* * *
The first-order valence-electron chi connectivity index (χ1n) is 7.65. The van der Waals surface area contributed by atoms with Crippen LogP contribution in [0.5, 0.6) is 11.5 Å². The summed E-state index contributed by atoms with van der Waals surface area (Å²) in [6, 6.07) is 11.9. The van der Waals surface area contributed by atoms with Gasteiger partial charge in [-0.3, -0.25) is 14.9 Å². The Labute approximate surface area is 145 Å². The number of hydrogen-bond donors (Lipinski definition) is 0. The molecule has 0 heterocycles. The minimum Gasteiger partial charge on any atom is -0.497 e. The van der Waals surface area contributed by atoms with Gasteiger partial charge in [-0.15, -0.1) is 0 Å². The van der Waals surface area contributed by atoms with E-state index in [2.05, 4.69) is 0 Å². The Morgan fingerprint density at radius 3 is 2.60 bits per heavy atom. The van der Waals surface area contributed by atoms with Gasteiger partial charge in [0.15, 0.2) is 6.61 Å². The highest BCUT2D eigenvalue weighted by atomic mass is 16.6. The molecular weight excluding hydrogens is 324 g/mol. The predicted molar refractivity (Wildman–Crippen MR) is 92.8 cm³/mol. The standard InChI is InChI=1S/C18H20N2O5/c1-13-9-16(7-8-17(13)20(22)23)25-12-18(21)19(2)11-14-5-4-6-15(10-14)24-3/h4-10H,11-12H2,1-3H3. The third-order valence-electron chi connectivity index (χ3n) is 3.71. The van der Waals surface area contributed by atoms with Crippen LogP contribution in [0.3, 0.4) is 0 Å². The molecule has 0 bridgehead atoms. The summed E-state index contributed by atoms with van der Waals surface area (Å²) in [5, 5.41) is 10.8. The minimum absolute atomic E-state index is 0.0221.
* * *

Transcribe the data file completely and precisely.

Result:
The first-order valence-electron chi connectivity index (χ1n) is 7.65. The van der Waals surface area contributed by atoms with Crippen LogP contribution in [0.5, 0.6) is 11.5 Å². The summed E-state index contributed by atoms with van der Waals surface area (Å²) in [6, 6.07) is 11.9. The van der Waals surface area contributed by atoms with Gasteiger partial charge in [-0.3, -0.25) is 14.9 Å². The Labute approximate surface area is 145 Å². The number of hydrogen-bond donors (Lipinski definition) is 0. The molecule has 0 heterocycles. The minimum Gasteiger partial charge on any atom is -0.497 e. The van der Waals surface area contributed by atoms with Gasteiger partial charge in [-0.15, -0.1) is 0 Å². The van der Waals surface area contributed by atoms with E-state index in [2.05, 4.69) is 0 Å². The Morgan fingerprint density at radius 3 is 2.60 bits per heavy atom. The van der Waals surface area contributed by atoms with Gasteiger partial charge in [0.15, 0.2) is 6.61 Å². The highest BCUT2D eigenvalue weighted by atomic mass is 16.6. The molecular weight excluding hydrogens is 324 g/mol. The predicted molar refractivity (Wildman–Crippen MR) is 92.8 cm³/mol. The standard InChI is InChI=1S/C18H20N2O5/c1-13-9-16(7-8-17(13)20(22)23)25-12-18(21)19(2)11-14-5-4-6-15(10-14)24-3/h4-10H,11-12H2,1-3H3. The third-order valence-electron chi connectivity index (χ3n) is 3.71. The van der Waals surface area contributed by atoms with Crippen LogP contribution in [0.3, 0.4) is 0 Å². The molecule has 0 bridgehead atoms. The summed E-state index contributed by atoms with van der Waals surface area (Å²) in [5, 5.41) is 10.8. The minimum absolute atomic E-state index is 0.0221.